Supreme Court Marijuana Ruling Raises Questions

Supreme Court Marijuana Ruling Raises Questions
Posted by CN Staff on June 06, 2005 at 16:55:50 PT
By David Kravets, AP Legal Affairs Writer 
Source: Associated Press
San Francisco, Calif. -- Some lingering questions and answers about the Supreme Court's medical marijuana ruling: Q: What was the case decided by the Supreme Court?A: The justices overruled an injunction against federal prosecution of two California women with doctor's recommendations for marijuana use. The decision clarifies that the federal government can prosecute violators of federal drug laws, even when people are following state law.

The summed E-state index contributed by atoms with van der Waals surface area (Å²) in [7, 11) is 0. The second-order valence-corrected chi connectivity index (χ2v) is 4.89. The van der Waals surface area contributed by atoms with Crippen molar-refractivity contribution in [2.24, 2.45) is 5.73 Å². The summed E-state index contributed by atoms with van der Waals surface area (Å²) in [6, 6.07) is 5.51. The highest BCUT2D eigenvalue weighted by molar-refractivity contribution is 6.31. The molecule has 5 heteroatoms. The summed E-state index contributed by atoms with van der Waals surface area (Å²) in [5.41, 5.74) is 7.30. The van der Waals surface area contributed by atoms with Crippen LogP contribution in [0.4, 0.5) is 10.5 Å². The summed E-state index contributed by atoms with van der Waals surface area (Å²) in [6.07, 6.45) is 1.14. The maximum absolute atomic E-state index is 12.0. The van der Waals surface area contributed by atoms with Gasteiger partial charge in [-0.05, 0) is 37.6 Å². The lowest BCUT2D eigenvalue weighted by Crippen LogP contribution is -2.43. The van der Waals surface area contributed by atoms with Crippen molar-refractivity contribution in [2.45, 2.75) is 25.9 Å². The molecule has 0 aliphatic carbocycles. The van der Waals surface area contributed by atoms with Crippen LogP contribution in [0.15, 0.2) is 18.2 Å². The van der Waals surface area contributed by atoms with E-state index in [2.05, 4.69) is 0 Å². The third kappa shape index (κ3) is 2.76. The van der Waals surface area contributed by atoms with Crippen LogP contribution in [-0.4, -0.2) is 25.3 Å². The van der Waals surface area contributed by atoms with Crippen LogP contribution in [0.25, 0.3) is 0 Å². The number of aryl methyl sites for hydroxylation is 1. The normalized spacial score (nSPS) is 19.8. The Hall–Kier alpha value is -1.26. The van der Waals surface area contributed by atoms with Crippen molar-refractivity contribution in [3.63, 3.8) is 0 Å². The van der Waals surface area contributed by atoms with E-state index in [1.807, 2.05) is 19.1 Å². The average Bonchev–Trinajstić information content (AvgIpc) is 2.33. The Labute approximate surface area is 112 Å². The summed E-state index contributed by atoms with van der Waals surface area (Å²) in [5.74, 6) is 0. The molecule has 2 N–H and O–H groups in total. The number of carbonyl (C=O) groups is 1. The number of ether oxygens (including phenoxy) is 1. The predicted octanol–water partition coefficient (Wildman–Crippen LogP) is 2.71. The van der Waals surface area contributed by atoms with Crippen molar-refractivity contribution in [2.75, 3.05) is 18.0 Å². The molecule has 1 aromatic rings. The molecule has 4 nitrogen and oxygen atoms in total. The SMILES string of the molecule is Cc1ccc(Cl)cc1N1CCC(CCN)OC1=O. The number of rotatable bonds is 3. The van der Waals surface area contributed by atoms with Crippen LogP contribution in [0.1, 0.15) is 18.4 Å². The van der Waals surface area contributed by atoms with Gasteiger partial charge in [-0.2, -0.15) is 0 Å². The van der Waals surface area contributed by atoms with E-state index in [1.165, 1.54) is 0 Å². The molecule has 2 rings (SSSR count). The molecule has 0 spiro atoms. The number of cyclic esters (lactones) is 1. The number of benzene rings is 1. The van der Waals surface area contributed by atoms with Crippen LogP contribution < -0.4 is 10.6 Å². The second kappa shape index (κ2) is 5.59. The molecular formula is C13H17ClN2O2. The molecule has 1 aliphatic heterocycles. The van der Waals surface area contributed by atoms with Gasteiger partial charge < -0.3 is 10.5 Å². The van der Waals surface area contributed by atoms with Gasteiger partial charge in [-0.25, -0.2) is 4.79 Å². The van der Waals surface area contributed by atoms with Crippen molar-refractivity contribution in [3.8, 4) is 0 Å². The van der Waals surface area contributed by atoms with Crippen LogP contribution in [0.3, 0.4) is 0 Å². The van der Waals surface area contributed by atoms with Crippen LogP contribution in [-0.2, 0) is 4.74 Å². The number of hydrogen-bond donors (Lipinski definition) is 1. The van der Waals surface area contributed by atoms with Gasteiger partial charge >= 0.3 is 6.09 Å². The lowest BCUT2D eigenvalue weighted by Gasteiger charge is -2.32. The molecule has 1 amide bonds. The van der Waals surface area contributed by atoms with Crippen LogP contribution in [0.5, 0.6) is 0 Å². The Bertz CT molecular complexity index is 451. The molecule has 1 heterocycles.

Q: Alaska, California, Colorado, Hawaii, Maine, Montana, Nevada, Oregon, Vermont and Washington state allow patients with a doctor's recommendation to smoke and grow marijuana, or to have it grown for them. Should medical marijuana users in these states now fear federal prosecution?A: Federal authorities have already made more than 60 medical marijuana arrests in the last five years nationally, almost all of them in California. But such raids remain relatively uncommon. The Justice Department declined to discuss its strategy, but "people shouldn't panic," California Attorney General Bill Lockyer said. Q: What have the 10 states done in reaction to Monday's ruling?A: Oregon tentatively stopped issuing medical marijuana identification cards to new patients, but it was business as usual in the other states.Q: How can the states seemingly ignore both the Bush Administration and the Supreme Court?A: Actually, this has all happened before. Rejecting a challenge to a federal raid on an Oakland cooperative, justices said in 2001 that the marijuana clubs were violating federal law. Federal authorities raided a few more clubs and made arrests in several large-scale medical pot operations. However, the pot clubs are still proliferating, doing business in the open with the blessing of local governments.Q: Can doctors be prosecuted or sanctioned for recommending marijuana?A: No. In October, 2003, the Supreme Court refused to let the federal government punish doctors for recommending pot to their ill patients in states with medical marijuana laws. The justices declined without comment to review a lower-court ruling that said doctors should be able to speak frankly with their patients.Q: Are more legal challenges planned?A: Yes. One of the plaintiffs, Angel Raich of Oakland, plans to argue that people have a constitutional right to marijuana "to be free from unnecessary pain and suffering." Raich and her doctor say marijuana is the only drug keeping her alive.Q: What does Congress have to say on the issue?A: This month, lawmakers are expected to consider the States' Rights To Medical Marijuana Act, which would prohibit the federal government from spending money prosecuting lawful medical marijuana users. Passage is not expected.Editors: David Kravets has been covering state and federal courts for more than a decade. On the Net: The ruling in Gonzales v. Raich is available at: Source: Associated Press (Wire)Author: David Kravets, AP Legal Affairs Writer Published: Monday, June 6, 2005Copyright: 2005 The Associated Press Related Articles & Web Site:Angel Raich v. Ashcroft News Sick Pot Smokers Can Be Prosecuted'No' On Medical Marijuana Use Rules Against Pot for Sick People